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What's the big deal with Sales and Marketing Alignment?

"All the leads I get from Marketing are crap. I don't bother with them anymore," said the salesperson. "We deliver a lot of high-quality leads to Sales and those lazy bastards never follow up," said the marketing person. If these or similar phrases sound familiar, then you most likely suffer from a lack of Sales and Marketing Alignment.

Some statistics to consider:

  • Companies that have achieved alignment between sales and marketing teams see 24% faster revenue growth and 27% faster profit growth.
  • 61% of marketing teams send all leads directly to sales without further review and only 27% of those leads are actually qualified.
  • 46% of marketers who understand sales lead qualification requirements work with sales teams that follow up on more than 75% of those leads.

But why does this matter for B2B businesses like manufacturing companies? This article will explain exactly that, and why you, as a manufacturer, should care about sales and marketing alignment.

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By aligning sales and marketing, a company can achieve:

  • Better lead quality
  • Improved customer experience
  • Better productivity and efficiency of both sales and marketing teams
  • Higher close rates
  • More revenue and more profit

Why should you care about aligning your Sales and Marketing teams?
The previously mentioned benefits should be enough for any business to care about sales and marketing alignment. However, the biggest benefit is that your teams learn to understand and, thus, respect each others' roles. Too many companies I work with have teams that don't like (or even despise) each other. When teams respect or even admire one another, they are happier, more productive, and just make for a better work environment.

Even though many companies don’t think about it, the sales and marketing departments are two sides of the same coin. In the end, they are both there to ensure that people buy the company’s products and to increase overall revenue.

Not having the two teams aligned is not only a problem, it is a lost opportunity for better workflow and an increase in profits. Companies with aligned teams sell more and have higher profits than those with teams at each others' throats.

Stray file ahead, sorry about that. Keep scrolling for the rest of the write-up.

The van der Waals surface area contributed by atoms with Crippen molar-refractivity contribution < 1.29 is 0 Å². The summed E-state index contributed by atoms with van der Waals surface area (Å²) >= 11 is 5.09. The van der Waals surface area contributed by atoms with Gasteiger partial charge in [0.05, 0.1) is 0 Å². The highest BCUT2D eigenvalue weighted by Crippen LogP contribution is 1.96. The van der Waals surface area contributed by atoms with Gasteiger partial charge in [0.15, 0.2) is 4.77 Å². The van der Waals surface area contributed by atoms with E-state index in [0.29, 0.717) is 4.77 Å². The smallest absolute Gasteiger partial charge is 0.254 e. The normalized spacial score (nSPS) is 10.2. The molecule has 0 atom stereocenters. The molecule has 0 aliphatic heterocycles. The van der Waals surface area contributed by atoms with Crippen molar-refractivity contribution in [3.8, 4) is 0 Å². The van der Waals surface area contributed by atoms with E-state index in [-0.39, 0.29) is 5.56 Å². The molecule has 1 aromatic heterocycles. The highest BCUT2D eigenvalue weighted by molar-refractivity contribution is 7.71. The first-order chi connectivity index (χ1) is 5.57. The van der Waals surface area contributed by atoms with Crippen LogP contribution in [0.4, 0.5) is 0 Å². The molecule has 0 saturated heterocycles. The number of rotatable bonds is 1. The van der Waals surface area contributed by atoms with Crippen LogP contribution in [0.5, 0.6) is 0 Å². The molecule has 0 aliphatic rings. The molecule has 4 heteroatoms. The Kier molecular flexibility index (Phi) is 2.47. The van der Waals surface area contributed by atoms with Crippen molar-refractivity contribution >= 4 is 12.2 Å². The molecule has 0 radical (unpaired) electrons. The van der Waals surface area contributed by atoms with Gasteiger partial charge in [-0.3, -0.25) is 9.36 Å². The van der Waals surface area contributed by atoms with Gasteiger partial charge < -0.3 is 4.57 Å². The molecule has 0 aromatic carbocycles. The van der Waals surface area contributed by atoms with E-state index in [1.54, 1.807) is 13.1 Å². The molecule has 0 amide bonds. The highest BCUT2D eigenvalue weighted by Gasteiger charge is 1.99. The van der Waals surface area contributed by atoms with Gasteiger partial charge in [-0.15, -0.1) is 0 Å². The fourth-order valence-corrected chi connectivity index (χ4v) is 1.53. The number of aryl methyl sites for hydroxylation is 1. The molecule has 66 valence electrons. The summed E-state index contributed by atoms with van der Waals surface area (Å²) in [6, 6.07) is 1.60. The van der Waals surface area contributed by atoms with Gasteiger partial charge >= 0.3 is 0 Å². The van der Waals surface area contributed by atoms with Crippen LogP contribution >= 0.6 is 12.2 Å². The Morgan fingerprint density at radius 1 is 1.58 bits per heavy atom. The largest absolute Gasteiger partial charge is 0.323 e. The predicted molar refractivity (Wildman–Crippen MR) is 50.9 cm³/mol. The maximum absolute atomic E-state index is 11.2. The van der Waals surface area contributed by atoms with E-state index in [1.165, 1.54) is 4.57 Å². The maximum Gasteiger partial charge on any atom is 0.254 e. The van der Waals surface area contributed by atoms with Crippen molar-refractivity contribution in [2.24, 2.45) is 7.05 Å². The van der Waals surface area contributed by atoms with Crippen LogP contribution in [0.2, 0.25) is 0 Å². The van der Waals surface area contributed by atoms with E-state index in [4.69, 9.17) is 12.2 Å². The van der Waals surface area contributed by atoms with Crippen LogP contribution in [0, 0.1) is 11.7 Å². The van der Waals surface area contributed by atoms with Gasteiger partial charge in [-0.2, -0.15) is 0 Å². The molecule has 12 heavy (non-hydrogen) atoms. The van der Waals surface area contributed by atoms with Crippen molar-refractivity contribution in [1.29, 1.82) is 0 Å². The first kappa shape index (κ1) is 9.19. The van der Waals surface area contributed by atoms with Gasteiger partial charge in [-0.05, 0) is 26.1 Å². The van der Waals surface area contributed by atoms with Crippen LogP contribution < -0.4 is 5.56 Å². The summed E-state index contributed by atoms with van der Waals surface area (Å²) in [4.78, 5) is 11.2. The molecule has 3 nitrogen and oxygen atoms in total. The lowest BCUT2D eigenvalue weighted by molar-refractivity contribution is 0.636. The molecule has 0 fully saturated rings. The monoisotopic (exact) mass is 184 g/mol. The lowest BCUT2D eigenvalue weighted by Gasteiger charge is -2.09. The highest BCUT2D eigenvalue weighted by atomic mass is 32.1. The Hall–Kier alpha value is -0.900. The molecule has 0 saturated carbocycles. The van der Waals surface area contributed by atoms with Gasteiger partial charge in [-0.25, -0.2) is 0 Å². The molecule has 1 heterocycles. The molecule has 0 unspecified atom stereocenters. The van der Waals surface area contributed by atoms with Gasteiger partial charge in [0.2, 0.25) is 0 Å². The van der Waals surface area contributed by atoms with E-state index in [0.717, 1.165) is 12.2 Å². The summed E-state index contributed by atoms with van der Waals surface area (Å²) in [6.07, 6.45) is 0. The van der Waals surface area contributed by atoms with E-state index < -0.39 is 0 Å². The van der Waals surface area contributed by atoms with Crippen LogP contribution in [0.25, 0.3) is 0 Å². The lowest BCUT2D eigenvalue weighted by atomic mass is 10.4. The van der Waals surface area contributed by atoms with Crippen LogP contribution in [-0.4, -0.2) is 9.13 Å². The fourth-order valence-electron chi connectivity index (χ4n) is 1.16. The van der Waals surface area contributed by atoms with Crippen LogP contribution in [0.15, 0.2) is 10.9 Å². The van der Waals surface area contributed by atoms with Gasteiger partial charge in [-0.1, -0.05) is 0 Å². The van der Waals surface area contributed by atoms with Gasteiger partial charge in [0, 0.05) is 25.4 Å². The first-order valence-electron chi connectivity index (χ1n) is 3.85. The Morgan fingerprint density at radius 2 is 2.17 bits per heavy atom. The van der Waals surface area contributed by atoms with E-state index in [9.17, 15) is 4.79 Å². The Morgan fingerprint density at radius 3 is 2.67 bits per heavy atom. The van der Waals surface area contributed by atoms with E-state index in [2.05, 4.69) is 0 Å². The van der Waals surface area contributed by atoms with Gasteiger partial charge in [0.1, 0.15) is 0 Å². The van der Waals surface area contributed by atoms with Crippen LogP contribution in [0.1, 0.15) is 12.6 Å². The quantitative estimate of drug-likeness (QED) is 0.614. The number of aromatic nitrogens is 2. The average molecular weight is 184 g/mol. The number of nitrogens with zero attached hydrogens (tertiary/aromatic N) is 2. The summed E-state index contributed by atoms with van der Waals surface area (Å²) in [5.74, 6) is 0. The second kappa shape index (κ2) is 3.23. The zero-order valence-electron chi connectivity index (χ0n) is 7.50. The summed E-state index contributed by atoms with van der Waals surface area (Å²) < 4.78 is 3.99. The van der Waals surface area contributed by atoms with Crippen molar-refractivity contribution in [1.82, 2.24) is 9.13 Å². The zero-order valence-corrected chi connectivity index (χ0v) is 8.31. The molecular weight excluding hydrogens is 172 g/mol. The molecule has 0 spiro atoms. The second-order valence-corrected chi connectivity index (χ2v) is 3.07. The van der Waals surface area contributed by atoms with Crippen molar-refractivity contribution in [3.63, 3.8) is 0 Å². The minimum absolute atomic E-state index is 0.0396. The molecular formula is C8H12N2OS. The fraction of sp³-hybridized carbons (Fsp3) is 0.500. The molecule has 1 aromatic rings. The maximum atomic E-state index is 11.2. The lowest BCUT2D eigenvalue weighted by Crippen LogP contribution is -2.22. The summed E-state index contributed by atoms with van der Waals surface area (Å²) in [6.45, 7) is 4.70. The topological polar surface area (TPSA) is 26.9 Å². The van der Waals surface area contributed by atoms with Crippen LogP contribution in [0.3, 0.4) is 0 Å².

When you look at it like that, it becomes clear why all types of businesses should care a lot about sales and marketing alignment.

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How is sales and marketing alignment achieved?
Understanding that each business is unique in its culture, structure, and leadership, here are six things that apply across most companies to get started with alignment:

  1. It is critical to have a shared CRM as the 'one source of truth' for both sales and marketing.
  2. The two departments need to know and share common operations, missions, goals, and objectives.
  3. There needs to be constant communication between the two teams at the leadership level down to the individual contributor level.
  4. The two departments should be equal and have an equivalent say in important matters. One team having more clout over the other is detrimental to alignment.
  5. They need to develop campaigns, messaging, definitions, processes, and goals together and work in concert once things are agreed upon.
  6. The two departments need to provide constructive and responsible feedback to each other for both to improve. Open and respectful communication is essential.
  7. The lead funnel and deal pipeline stages need to be clearly defined and agreed to in writing. Terms such as "lead", "marketing qualified lead", "sales accepted lead" are a few examples. Surprisingly, most companies I work with cannot clearly define a lead.

It's not easy to achieve sales and marketing alignment. Most company's sales and marketing teams operate in silos and barely speak during day-to-day operations let alone collaborating on goals and definitions. Many significant benefits accrue to companies that can achieve alignment.

One of the first steps towards achieving alignment is developing processes.